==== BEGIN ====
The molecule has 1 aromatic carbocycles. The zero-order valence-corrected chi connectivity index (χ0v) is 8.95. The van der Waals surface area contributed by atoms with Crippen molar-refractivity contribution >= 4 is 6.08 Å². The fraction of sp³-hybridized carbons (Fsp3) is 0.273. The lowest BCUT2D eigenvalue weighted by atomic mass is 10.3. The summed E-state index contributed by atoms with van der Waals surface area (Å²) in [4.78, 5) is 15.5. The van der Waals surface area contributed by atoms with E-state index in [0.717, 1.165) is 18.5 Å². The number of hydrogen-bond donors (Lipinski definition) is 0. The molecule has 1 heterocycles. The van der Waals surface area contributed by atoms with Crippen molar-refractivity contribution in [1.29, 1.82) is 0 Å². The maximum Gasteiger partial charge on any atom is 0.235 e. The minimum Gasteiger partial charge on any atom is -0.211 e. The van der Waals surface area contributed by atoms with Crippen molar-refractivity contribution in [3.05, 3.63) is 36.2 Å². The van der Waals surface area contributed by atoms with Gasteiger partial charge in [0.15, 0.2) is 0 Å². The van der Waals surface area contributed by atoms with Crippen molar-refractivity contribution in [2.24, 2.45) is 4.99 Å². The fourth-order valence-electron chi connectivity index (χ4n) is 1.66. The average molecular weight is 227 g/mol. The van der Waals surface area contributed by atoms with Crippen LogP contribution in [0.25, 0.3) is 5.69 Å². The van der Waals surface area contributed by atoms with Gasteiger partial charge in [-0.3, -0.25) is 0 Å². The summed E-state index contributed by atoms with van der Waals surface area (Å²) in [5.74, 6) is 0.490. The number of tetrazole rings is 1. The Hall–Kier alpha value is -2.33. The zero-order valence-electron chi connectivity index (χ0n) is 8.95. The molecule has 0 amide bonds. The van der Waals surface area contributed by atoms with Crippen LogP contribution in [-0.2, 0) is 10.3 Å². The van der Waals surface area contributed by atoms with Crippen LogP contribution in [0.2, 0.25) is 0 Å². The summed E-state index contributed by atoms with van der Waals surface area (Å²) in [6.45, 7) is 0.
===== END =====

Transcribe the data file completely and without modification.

The molecule has 1 aromatic carbocycles. The zero-order valence-corrected chi connectivity index (χ0v) is 8.95. The van der Waals surface area contributed by atoms with Crippen molar-refractivity contribution >= 4 is 6.08 Å². The fraction of sp³-hybridized carbons (Fsp3) is 0.273. The lowest BCUT2D eigenvalue weighted by atomic mass is 10.3. The summed E-state index contributed by atoms with van der Waals surface area (Å²) in [4.78, 5) is 15.5. The van der Waals surface area contributed by atoms with E-state index in [0.717, 1.165) is 18.5 Å². The number of hydrogen-bond donors (Lipinski definition) is 0. The molecule has 1 heterocycles. The van der Waals surface area contributed by atoms with Crippen molar-refractivity contribution in [1.29, 1.82) is 0 Å². The maximum Gasteiger partial charge on any atom is 0.235 e. The minimum Gasteiger partial charge on any atom is -0.211 e. The van der Waals surface area contributed by atoms with Crippen molar-refractivity contribution in [3.05, 3.63) is 36.2 Å². The van der Waals surface area contributed by atoms with Gasteiger partial charge in [0.15, 0.2) is 0 Å². The van der Waals surface area contributed by atoms with Crippen molar-refractivity contribution in [2.24, 2.45) is 4.99 Å². The fourth-order valence-electron chi connectivity index (χ4n) is 1.66. The average molecular weight is 227 g/mol. The van der Waals surface area contributed by atoms with Crippen LogP contribution in [0.25, 0.3) is 5.69 Å². The van der Waals surface area contributed by atoms with Gasteiger partial charge in [-0.3, -0.25) is 0 Å². The summed E-state index contributed by atoms with van der Waals surface area (Å²) in [5.74, 6) is 0.490. The number of tetrazole rings is 1. The Hall–Kier alpha value is -2.33. The zero-order valence-electron chi connectivity index (χ0n) is 8.95. The molecule has 0 amide bonds. The van der Waals surface area contributed by atoms with Crippen LogP contribution in [-0.2, 0) is 10.3 Å². The van der Waals surface area contributed by atoms with Crippen LogP contribution in [0.2, 0.25) is 0 Å². The summed E-state index contributed by atoms with van der Waals surface area (Å²) in [6.45, 7) is 0.